Digital Marketing: HP Autonomy at the Sundance Film Festival 2014 - Part 3

In my previous blog posts, I talked about our social media command center and how we choose where to listen and what to listen for, but there remains an obvious question. What is a “Social Media Command Center”?

 

If you do a Google image search for “social media command center”, you will see the common elements that make up these installations. Set back and across the top, is an array of large attractive monitors showing all sorts of social data: streaming Tweets, word clouds, trend lines, pie charts, bar charts, maps, etc. Across the bottom, you see a team of eager, young people with smaller screens analyzing the incoming data and pushing content to the big screens above them.

 

All of this excitement is viewable from behind the row of analysts; where onlookers can look up at the big screens on the other side and observe what is going on. On the surface, our ExploreCloud setup at Sundance appears similar, but it is actually radically different in many ways; especially when it comes to that bottom half.

 

hacked Circuit.jpg

Hacked Circuit by Deborah Stratman

 

Those large monitors are very important, because their role is to convey—at a glance—what is happening, what people are thinking and feeling, what is changing, and where attention and energies should be allocated. They should also entertain.

 

For Sundance, we have a nice tight array: three touch-enabled monitors stacked on the left, a long portrait touch display down the middle, and another three touch monitors stacked on the right. It fits the venue nicely. All of these are mounted on a wall that anyone can walk up to. But, we don’t have that row of analysts sitting between you and the insights…I’ll talk more about why that is later on.

 

ExploreCloud comes with a set of “live analytics” web pages that fill up those monitors. I really just needed to decide what subsets of content (from the very wide net we cast) to show on each screen. I chose:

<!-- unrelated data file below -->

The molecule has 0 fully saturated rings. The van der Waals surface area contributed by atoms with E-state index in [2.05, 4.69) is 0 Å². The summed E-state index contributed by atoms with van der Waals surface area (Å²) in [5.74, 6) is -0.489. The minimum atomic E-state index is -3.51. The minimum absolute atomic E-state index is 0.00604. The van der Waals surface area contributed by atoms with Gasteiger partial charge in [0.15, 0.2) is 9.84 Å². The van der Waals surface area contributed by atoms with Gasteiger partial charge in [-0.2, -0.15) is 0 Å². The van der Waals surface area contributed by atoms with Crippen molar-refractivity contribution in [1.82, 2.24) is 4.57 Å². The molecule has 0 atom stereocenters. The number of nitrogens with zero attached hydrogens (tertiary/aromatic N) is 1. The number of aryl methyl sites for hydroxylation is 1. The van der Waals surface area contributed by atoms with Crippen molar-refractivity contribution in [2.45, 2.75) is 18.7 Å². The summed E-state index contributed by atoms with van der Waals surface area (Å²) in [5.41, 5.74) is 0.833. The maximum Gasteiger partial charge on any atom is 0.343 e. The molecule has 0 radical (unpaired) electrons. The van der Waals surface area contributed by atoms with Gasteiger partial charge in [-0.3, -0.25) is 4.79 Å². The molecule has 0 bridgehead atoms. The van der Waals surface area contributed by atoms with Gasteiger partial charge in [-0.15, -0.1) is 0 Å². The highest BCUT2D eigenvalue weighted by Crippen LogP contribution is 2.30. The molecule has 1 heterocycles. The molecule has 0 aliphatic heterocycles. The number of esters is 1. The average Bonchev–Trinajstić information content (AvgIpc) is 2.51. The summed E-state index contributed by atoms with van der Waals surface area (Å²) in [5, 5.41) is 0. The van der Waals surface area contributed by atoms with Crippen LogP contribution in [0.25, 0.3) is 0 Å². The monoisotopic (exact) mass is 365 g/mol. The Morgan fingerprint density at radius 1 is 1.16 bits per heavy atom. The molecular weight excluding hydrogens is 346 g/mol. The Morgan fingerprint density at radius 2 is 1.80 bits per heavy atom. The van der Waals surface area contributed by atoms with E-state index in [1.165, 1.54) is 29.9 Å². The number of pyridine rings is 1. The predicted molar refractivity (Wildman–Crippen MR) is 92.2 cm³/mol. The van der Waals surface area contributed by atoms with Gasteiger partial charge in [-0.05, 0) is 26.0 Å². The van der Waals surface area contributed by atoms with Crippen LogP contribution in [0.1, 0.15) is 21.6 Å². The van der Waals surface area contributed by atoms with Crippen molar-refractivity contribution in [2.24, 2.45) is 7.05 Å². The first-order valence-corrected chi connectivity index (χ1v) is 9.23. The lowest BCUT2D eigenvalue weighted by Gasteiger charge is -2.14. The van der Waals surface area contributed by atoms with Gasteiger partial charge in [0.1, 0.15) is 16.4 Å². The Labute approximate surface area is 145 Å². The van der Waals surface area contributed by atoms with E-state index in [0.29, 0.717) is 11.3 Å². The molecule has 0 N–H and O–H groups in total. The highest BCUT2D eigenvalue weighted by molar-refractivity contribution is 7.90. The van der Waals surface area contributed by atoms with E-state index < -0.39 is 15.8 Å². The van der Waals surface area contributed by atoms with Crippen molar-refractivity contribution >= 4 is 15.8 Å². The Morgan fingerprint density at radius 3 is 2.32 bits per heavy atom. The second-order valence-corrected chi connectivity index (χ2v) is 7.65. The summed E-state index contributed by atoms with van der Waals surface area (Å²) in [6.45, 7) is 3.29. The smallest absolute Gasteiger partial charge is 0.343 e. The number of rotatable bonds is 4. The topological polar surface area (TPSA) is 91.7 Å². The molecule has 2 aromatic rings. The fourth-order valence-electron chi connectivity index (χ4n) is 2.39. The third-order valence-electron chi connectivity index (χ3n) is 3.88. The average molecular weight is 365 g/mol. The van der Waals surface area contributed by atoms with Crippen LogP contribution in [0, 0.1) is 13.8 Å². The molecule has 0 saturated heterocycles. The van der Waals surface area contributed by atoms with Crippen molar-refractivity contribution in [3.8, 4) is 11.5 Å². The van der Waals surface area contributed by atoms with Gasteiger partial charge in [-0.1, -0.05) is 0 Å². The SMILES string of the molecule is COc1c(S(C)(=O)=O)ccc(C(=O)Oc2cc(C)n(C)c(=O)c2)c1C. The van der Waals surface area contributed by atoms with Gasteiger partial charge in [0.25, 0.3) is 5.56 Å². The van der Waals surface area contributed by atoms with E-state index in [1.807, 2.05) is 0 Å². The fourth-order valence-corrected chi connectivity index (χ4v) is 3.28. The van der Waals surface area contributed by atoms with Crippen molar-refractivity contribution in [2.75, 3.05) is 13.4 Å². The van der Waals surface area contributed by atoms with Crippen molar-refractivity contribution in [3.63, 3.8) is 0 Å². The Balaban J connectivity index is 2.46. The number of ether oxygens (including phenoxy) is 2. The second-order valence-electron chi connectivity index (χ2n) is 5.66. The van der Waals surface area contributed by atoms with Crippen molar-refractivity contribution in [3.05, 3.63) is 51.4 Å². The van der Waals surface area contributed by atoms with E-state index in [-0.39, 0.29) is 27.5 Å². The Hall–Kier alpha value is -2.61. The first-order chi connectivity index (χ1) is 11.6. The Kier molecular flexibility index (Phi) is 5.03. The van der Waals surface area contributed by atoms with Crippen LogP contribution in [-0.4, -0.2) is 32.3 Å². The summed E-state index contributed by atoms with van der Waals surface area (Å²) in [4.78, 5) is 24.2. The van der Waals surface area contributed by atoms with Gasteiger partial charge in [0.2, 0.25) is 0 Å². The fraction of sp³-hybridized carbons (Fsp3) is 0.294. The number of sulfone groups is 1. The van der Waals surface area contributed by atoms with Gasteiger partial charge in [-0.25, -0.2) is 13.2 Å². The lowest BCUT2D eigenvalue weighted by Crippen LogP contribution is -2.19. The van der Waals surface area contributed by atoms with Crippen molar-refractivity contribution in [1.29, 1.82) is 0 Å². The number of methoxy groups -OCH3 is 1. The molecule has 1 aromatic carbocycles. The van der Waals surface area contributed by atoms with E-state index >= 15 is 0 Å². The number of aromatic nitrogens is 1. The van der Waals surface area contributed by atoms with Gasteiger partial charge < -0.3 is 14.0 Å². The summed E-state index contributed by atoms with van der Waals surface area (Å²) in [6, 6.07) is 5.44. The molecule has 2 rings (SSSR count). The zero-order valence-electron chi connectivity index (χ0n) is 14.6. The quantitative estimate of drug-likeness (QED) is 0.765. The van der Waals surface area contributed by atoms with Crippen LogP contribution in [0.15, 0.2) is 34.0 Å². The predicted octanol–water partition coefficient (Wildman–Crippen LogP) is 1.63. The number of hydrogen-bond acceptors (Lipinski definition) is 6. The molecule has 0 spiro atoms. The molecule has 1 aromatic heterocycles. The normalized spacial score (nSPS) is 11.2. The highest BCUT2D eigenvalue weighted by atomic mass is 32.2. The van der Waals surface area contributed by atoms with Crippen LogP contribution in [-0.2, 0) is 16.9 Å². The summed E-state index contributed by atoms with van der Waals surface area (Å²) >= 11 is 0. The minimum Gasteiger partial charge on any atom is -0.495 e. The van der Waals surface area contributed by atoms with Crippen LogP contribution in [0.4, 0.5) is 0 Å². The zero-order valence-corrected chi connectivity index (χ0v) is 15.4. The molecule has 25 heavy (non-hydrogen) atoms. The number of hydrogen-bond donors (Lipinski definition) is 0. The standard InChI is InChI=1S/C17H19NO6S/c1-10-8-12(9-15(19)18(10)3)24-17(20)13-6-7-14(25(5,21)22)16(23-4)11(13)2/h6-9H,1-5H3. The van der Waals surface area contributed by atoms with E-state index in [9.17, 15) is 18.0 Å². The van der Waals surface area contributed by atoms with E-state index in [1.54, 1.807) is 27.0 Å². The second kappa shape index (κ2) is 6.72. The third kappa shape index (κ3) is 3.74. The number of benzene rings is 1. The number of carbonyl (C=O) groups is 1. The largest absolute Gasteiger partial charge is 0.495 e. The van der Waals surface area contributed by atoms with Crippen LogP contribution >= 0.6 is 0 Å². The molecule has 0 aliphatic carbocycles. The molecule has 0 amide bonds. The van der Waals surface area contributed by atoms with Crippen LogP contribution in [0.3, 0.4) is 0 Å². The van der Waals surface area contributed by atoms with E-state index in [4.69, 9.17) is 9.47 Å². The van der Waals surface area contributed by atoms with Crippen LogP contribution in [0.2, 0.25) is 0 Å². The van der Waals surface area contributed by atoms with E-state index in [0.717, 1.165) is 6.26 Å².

• A map zoomed into Park City, showing pin-drops for each social post or check-in, and color-coded with positive or negative sentiment.
  • Independent, constantly streaming rolls for news, blogs, and social posts, and another for links that people are sharing.
  • A list of the most influential Tweeters using the popular word-cloud format. I chose to show the person’s name instead of their handle.
  • A volume counter and day-over-day trend lines. Also trend lines showing social versus news posts
  • Sentiment trend lines for the festival overall, and then for selected topics such as the new eWaitlist system.
  • Scrolling pictures being shared. You just tap on it and the picture zooms for a few seconds. For this one I’m limiting it to social pictures actually shared in Park City and cutting out the re-Tweet/blogs. Those settings make the march of images more personal and varied and it also eliminates the spammers.
  • Two different doughnut charts showing what people are being talked about: one for social and forums, and the second for news and blogs. These spinning wheels give counts to show the actor/director/personality names. It’s pretty interesting to see the contrast between what news people are interested in, versus what the social chatter shows.
  • A few different ways (nodes, word-cloud, map) to explore the concepts with individual ones for news, blogs and social. Concepts are one of the key features of our IDOL engine behind ExploreCloud. I’ll talk about this more later.

Here’s a quick picture of the final setup that I snapped with my phone:

 

 HPSMCC.png

 

The touch brings a bit of entertainment to the wall; they let anyone walk up and directly interact with the data. And they do! They zoom fun pictures, tap on the map to see a check-in, touch a celebrity name, change the date, and more. Then they take a picture of the wall, share it on Facebook, and wait for it to scroll by (then take another picture).

 

As you can see from my phone picture, the data is flowing in. I’ll get into that with my next posts.

 

#HPDMB #Sundance #hpsundancehouse #sundancefilmfestival

 

Edited by Robin Hardy

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About the Author
Martin Cuéllar, Director of Product Marketing for HP Software, is a Subject Matter Expert within HP Autonomy Emerging Technologies. Martin’s...


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